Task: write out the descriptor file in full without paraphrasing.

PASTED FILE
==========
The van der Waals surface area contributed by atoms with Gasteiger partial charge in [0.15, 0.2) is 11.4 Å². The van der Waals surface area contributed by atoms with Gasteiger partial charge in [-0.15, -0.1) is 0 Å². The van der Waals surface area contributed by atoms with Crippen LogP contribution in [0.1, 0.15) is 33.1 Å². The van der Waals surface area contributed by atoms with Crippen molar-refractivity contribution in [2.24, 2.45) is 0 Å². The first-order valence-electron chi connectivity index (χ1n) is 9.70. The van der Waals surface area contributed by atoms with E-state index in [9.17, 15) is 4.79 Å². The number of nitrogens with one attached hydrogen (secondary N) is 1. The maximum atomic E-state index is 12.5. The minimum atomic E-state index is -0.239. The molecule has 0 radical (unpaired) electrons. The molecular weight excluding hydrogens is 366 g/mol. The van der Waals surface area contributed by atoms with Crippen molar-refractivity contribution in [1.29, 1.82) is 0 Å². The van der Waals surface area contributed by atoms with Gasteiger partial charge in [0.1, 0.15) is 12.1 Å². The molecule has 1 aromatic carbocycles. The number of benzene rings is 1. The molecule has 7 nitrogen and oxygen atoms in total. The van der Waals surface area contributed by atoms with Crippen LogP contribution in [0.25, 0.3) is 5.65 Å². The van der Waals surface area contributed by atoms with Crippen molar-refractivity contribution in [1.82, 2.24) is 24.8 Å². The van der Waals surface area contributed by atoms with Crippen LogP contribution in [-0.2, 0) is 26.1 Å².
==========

The van der Waals surface area contributed by atoms with Gasteiger partial charge in [0.15, 0.2) is 11.4 Å². The van der Waals surface area contributed by atoms with Gasteiger partial charge in [-0.15, -0.1) is 0 Å². The van der Waals surface area contributed by atoms with Crippen LogP contribution in [0.1, 0.15) is 33.1 Å². The van der Waals surface area contributed by atoms with Crippen molar-refractivity contribution in [2.24, 2.45) is 0 Å². The first-order valence-electron chi connectivity index (χ1n) is 9.70. The van der Waals surface area contributed by atoms with E-state index in [9.17, 15) is 4.79 Å². The number of nitrogens with one attached hydrogen (secondary N) is 1. The maximum atomic E-state index is 12.5. The minimum atomic E-state index is -0.239. The molecule has 0 radical (unpaired) electrons. The molecular weight excluding hydrogens is 366 g/mol. The van der Waals surface area contributed by atoms with Crippen molar-refractivity contribution in [1.29, 1.82) is 0 Å². The van der Waals surface area contributed by atoms with Gasteiger partial charge in [0.1, 0.15) is 12.1 Å². The molecule has 1 aromatic carbocycles. The number of benzene rings is 1. The molecule has 7 nitrogen and oxygen atoms in total. The van der Waals surface area contributed by atoms with Crippen LogP contribution in [0.25, 0.3) is 5.65 Å². The van der Waals surface area contributed by atoms with Crippen molar-refractivity contribution in [1.82, 2.24) is 24.8 Å². The van der Waals surface area contributed by atoms with Crippen LogP contribution in [-0.2, 0) is 26.1 Å².